Clear of HPV symptoms — clear of virus?

Originally Published: June 18, 2004 - Last Updated / Reviewed On: March 6, 2014
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Dear Alice,

I have read a lot about HPV. I have read that most strains clear within 2 years. Does this mean that the genital warts associated with the virus will clear also? I understand that it is types 6 and 11 of the HPV virus that cause warts and that they are low risk types. Is this also true?

Dear Reader,

A well-informed person is often well equipped to protect themselves, and you certainly seem to be well-informed. You are right that, in many cases, HPV symptoms disappear on their own within two years. Research has shown, for example, that 90 percent of women with cervical HPV have no visible symptoms after two years. One study even suggested that many symptoms can clear within six months. But just because someone has no symptoms doesn't mean that the virus itself has also cleared from the body. In some cases your body may have developed antibodies that suppress HPV to the point that it is undetectable on tests, or may have at least suppressed any symptoms of HPV, however the virus may still technically be present.

One of the difficulties of HPV is that some people have no symptoms, so it's difficult to tell whether someone has the virus or not, even if s/he is wart-free. For this reason it's also difficult to tell if someone is contagious.

You're also right that two particular strains of HPV — called types 6 and 11 — are low-risk for cervical or anal cancer, yet they can cause visible warts on the genitals. Types 6 and 11 are in fact responsible for most visible genital warts, however other strains can sometimes cause warts as well. Also, it's possible for a person to be infected with more than one strain of HPV at the same time.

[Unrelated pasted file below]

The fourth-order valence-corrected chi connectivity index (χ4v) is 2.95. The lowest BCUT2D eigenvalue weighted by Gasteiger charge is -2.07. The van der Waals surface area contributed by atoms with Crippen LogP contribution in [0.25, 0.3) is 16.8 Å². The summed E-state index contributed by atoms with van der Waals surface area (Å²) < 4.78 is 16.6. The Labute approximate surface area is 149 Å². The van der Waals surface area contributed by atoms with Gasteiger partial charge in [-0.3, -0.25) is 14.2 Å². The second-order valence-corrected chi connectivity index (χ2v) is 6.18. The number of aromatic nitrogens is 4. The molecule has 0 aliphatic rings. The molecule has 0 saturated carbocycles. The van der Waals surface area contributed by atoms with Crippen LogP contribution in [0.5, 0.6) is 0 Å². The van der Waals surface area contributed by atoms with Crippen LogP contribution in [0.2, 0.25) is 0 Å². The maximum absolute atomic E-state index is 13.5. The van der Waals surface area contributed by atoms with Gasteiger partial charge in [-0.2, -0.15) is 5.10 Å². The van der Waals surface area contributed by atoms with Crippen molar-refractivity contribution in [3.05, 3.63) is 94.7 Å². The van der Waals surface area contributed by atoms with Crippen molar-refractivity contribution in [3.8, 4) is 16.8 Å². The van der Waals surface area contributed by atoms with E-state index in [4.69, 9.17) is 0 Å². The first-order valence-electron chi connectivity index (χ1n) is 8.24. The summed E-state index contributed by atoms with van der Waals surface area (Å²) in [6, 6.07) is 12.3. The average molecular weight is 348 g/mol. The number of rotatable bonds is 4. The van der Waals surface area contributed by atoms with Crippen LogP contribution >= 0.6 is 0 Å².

Human papillomavirus (HPV) is a sexually transmitted infection (STI) that can cause warts to appear on the genitals (and sometimes other parts of the body as well). The virus can also be present in the body with no symptoms at all (which is common with many STIs). More than 100 different strains of HPV exist and around 30 of them can be sexually transmitted to and from the genitals. Some of these 30+ strains are referred to as high-risk and can lead to cervical and anal dysplasia and/or cancer. Other HPV strains that are not likely to cause pre-cancerous or cancerous lesions are designated as low-risk.

Because strains of the virus can be asymptomatic (meaning they cause no symptoms), health care providers generally focus on treating the lesions caused by the virus when/if they appear and looking out for warning signs of cervical and anal cancer. A test called a Pap smear helps a provider identify irregular and possibly dangerous cells on a woman's cervix. Fortunately, a new vaccine that can prevent HPV infection was approved by the FDA in 2006. The vaccine protects against four of the strains of HPV (including types 6 and 11, as well as types 16 and 18, which together cause 70 percent of cervical cancer). The vaccine is a series of three shots and currently recommended for females aged 9 to 26 years and males 9 to 21.. Read more in the response to HPV vaccine. A second vaccine, approved by the FDA in 2009, protects only against types 16 and 18.

If you're concerned about HPV, cervical, or anal cancer, and/or the general sexual health of you and/or your partner(s), a discussion with your health care provider would be the place to start. Students at Columba contact Medical Services (Morningside) or the Student Health Service (CUMC) to make an appointment. For more info on HPV, check out the Related Q&As listed below. In the meantime, using condoms and other safer sex techniques can go a long way toward reducing the risk of STIs for you and your partner(s). 

Keeping on top of your sexual health can help keep you in tip-top shape in the bedroom. What incentive to keep yourself informed!

Alice